Death and Taxes - A Graphical Visualization of the Federal Budget
Death and Taxes is a large representational graph and poster of the federal budget. It contains over 500 programs and departments and almost every program that receives over 200 million dollars annually. The data is straight from the president's 2009 budget request and will be debated, amended, and approved by Congress to begin the fiscal year. All of the item circles are proportional in size to their spending totals and the percentage change from 2008 is included to spot trends and disproportion.
Recently this graphic was posted on the "The Gavel" blog of the Speaker of the House (What 3.6 Million Jobs Lost Over 13 Months Looks Like, by "Karina," February 6th, 2009). It shows the number of jobs lost (and recovered) in the recessions of 1990, 2001, and 2008. By juxtaposing the three time periods over each other starting with the peak job month and showing employment change by month, it gives a startling comparison that highlights the severity of the current situation. It also implies that we will have a long time to wait before we reach our previous peak month.
I was curious about this graph and did a little follow up that I share below. Data librarians may find this a bit tedious, but for those who have never used raw data, it may be useful as an illustration of the difference between "data" (the raw numbers that you put into statistical software) and "statistics" (the human-viewable tables and graphs that we see in publications).
Unfortunately, as is often the case with statistical information, the source given for the graphic is incomplete: simply "Bureau of Labor Statistics." I could not find the graphic itself on the bls.gov site, so I assume that the chart was constructed from BLS data, specifically, the Current Population Survey or the Current Employment Statistics Survey. These two surveys count employment differently -- one is a survey of individuals and the other is a survey of employers.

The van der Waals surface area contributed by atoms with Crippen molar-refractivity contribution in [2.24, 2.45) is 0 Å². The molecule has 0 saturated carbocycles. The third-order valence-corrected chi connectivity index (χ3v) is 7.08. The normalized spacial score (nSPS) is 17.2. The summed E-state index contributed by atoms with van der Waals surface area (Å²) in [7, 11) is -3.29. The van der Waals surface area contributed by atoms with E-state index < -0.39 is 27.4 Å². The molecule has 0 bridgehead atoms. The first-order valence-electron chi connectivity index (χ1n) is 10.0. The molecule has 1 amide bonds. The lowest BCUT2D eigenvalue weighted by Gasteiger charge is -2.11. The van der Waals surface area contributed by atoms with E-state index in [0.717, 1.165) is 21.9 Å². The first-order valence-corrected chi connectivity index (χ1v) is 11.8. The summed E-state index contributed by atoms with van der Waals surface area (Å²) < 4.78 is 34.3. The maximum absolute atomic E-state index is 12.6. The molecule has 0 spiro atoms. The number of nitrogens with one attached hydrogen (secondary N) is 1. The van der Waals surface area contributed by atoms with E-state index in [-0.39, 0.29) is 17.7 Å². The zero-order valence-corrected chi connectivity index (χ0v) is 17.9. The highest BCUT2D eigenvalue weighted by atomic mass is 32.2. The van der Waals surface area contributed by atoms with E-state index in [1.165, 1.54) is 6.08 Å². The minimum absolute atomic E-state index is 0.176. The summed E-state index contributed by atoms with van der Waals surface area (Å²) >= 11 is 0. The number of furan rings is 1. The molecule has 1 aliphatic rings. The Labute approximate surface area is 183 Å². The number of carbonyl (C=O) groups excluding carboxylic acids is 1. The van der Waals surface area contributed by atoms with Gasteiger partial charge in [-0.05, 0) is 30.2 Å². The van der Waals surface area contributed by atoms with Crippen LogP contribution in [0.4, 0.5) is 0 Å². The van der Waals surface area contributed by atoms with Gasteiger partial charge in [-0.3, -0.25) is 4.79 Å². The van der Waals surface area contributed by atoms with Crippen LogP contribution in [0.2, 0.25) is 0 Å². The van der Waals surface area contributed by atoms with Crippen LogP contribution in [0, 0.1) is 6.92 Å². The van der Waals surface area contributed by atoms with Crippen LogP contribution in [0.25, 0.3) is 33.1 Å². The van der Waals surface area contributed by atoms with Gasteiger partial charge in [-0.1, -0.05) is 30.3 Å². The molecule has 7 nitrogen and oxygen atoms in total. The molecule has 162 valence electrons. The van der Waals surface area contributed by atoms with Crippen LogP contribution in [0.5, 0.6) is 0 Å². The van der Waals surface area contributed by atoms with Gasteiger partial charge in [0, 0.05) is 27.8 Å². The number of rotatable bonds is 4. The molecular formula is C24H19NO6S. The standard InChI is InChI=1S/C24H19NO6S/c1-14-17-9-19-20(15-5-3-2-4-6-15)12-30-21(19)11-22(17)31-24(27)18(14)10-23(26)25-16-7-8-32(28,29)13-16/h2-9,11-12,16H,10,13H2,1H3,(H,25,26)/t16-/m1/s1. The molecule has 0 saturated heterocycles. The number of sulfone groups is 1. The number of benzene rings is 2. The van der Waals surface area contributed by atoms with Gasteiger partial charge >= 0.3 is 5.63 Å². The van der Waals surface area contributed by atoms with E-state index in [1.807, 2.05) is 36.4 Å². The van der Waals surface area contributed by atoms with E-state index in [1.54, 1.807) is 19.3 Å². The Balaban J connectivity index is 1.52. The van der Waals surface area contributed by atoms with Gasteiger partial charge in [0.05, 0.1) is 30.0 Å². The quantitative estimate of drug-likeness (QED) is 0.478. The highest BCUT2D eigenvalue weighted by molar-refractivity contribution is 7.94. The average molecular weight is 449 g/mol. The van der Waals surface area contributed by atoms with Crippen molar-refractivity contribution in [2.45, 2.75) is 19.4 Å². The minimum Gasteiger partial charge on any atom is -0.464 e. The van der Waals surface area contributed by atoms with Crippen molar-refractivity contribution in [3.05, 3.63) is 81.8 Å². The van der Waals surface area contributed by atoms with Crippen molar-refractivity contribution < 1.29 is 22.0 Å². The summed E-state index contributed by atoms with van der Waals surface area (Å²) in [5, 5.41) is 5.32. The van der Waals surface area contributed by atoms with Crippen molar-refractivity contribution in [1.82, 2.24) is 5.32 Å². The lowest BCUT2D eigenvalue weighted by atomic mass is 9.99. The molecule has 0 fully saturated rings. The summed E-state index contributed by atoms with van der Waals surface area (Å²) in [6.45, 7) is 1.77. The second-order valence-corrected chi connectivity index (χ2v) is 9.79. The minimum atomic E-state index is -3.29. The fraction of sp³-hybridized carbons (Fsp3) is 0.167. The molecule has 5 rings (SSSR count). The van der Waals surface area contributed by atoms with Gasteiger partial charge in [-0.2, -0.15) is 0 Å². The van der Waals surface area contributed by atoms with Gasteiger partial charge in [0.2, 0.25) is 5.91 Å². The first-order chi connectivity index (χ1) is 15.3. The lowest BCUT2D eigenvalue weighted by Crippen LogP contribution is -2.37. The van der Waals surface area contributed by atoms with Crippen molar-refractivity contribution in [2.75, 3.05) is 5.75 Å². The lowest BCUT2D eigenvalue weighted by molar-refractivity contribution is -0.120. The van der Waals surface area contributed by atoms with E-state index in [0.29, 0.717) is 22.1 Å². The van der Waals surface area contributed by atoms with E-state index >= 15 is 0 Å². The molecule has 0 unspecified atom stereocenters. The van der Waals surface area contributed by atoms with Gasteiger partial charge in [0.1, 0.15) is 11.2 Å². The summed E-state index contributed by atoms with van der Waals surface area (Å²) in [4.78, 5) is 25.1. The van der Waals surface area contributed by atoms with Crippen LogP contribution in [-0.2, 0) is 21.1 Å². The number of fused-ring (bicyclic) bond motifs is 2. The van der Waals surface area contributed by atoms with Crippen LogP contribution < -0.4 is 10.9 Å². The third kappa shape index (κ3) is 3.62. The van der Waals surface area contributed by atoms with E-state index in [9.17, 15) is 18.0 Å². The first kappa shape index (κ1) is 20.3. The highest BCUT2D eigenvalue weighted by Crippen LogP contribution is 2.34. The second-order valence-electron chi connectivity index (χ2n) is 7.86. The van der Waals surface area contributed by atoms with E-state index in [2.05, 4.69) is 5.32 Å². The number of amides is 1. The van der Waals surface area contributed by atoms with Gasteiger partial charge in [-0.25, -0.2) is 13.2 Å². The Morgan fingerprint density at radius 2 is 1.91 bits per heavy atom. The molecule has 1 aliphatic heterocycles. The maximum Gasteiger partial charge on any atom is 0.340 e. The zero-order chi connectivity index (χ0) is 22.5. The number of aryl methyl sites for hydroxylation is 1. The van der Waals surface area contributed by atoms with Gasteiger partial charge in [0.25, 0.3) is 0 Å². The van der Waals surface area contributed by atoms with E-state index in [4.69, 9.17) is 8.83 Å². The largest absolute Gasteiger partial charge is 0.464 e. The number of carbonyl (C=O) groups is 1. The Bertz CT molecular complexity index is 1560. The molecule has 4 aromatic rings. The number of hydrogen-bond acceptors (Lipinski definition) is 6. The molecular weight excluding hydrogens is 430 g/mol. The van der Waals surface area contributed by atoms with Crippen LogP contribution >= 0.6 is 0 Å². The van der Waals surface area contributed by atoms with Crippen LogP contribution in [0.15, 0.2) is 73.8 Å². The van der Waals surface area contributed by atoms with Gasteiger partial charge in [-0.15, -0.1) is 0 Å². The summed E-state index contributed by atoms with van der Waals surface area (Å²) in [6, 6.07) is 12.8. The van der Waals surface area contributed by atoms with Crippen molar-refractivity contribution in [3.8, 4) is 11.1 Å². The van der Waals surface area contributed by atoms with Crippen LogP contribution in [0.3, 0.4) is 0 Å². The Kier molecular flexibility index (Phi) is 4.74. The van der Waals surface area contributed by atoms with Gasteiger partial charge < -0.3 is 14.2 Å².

There is a similar, but not identical, chart ("Percent change in total nonfarm employment, from beginning of recession) in the January 2009 (released February 6, 2009) Current Employment Statistics Highlights, Monthly (Bureau of Labor Statistics), so my guess is that someone at the Speaker's office built the chart from the raw CES data.
Just out of curiosity, I went to the CES "Most Requested Statistics webpage and downloaded "Total Nonfarm Employment - CES0000000001" for 1990 through the end of 2008. Raw data suitable for analysis even look "raw," not even like a statistical table:
1990,Jan,109151 1990,Feb,109396 1990,Mar,109611 1990,Apr,109651 1990,May,109800 1990,Jun,109817 1990,Jul,109775 1990,Aug,109567 1990,Sep,109485 1990,Oct,109324 1990,Nov,109180 1990,Dec,109120 1991,Jan,109001 1991,Feb,108695 1991,Mar,108535 1991,Apr,108324 1991,May,108196 1991,Jun,108283 ...
Of course, it is relatively easy, using statistical software, to construct tables and graphs from raw data. Here, for example, is a published statistical table with essentially the same raw information (but from CPS, not CES) that I downloaded. (See the full table from Employment from the BLS household and payroll surveys: summary of recent trends, February 6, 2009).
By using the raw data to create a graph, one can tell a story that has more impact than just a table of numbers. It is relatively easy to get these data into statistical software. I used Excel and Stata to create a small time-series data file. I organized it by month (from month "1" to month "48") with each row of the data file having data for 3 recessions. The first row has data for the first month of the three recessions, the second row has data for the second month, etc. The CES data has employment totals in millions. For example, the employment for 2008:
138152 138080 137936 137814 137654 137517 137356 137228 137053 136732 136352 135755 135178
I had to compute a new variable for each recession: the cumulative number of jobs lost. So, for example, 2008:
138152 0 138080 -72 137936 -216 137814 -338 137654 -498 137517 -635 137356 -796 137228 -924 137053 -1099 136732 -1420 136352 -1800 135755 -2397 135178 -2974
The first 12 months with all three recessions (v1, v2, v3) and the computed variables (1990, 2001, 2008) look like this: